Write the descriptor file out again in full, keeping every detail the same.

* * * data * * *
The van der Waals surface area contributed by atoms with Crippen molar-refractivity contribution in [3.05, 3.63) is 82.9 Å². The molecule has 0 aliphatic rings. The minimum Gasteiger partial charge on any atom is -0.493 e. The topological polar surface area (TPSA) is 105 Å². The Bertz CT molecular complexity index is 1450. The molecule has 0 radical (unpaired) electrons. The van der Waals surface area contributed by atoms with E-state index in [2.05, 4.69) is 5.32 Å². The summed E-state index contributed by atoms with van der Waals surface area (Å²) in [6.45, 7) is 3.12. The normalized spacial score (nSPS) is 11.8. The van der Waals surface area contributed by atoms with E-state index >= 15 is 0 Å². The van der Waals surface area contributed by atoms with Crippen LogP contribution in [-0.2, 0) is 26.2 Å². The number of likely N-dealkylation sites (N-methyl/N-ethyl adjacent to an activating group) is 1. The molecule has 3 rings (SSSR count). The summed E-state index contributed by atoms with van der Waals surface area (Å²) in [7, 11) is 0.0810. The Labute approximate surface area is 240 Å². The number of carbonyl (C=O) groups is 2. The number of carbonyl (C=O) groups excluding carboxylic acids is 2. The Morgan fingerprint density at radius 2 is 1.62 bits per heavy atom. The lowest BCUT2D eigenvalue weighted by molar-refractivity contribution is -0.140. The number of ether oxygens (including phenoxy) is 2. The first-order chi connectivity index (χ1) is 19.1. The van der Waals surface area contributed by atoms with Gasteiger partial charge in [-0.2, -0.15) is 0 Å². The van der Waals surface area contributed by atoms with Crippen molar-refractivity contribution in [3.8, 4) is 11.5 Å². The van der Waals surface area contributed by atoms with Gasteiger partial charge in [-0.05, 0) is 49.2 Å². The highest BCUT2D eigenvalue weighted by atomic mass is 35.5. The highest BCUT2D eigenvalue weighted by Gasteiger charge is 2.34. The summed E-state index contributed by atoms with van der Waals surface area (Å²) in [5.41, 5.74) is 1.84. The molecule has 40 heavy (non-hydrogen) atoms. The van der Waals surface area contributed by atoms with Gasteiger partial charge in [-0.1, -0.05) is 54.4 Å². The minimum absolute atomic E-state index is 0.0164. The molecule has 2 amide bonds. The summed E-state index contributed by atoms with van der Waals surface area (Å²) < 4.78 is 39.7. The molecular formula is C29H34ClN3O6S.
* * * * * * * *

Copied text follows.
The van der Waals surface area contributed by atoms with Crippen molar-refractivity contribution in [3.05, 3.63) is 82.9 Å². The molecule has 0 aliphatic rings. The minimum Gasteiger partial charge on any atom is -0.493 e. The topological polar surface area (TPSA) is 105 Å². The Bertz CT molecular complexity index is 1450. The molecule has 0 radical (unpaired) electrons. The van der Waals surface area contributed by atoms with E-state index in [2.05, 4.69) is 5.32 Å². The summed E-state index contributed by atoms with van der Waals surface area (Å²) in [6.45, 7) is 3.12. The normalized spacial score (nSPS) is 11.8. The van der Waals surface area contributed by atoms with E-state index >= 15 is 0 Å². The van der Waals surface area contributed by atoms with Crippen LogP contribution in [-0.2, 0) is 26.2 Å². The number of likely N-dealkylation sites (N-methyl/N-ethyl adjacent to an activating group) is 1. The molecule has 3 rings (SSSR count). The summed E-state index contributed by atoms with van der Waals surface area (Å²) in [7, 11) is 0.0810. The Labute approximate surface area is 240 Å². The number of carbonyl (C=O) groups is 2. The number of carbonyl (C=O) groups excluding carboxylic acids is 2. The Morgan fingerprint density at radius 2 is 1.62 bits per heavy atom. The lowest BCUT2D eigenvalue weighted by molar-refractivity contribution is -0.140. The number of ether oxygens (including phenoxy) is 2. The first-order chi connectivity index (χ1) is 19.1. The van der Waals surface area contributed by atoms with Gasteiger partial charge in [-0.2, -0.15) is 0 Å². The van der Waals surface area contributed by atoms with Crippen molar-refractivity contribution in [3.8, 4) is 11.5 Å². The van der Waals surface area contributed by atoms with Gasteiger partial charge in [-0.05, 0) is 49.2 Å². The highest BCUT2D eigenvalue weighted by atomic mass is 35.5. The highest BCUT2D eigenvalue weighted by Gasteiger charge is 2.34. The summed E-state index contributed by atoms with van der Waals surface area (Å²) in [5.41, 5.74) is 1.84. The molecule has 40 heavy (non-hydrogen) atoms. The van der Waals surface area contributed by atoms with Gasteiger partial charge in [-0.1, -0.05) is 54.4 Å². The minimum absolute atomic E-state index is 0.0164. The molecule has 2 amide bonds. The summed E-state index contributed by atoms with van der Waals surface area (Å²) < 4.78 is 39.7. The molecular formula is C29H34ClN3O6S.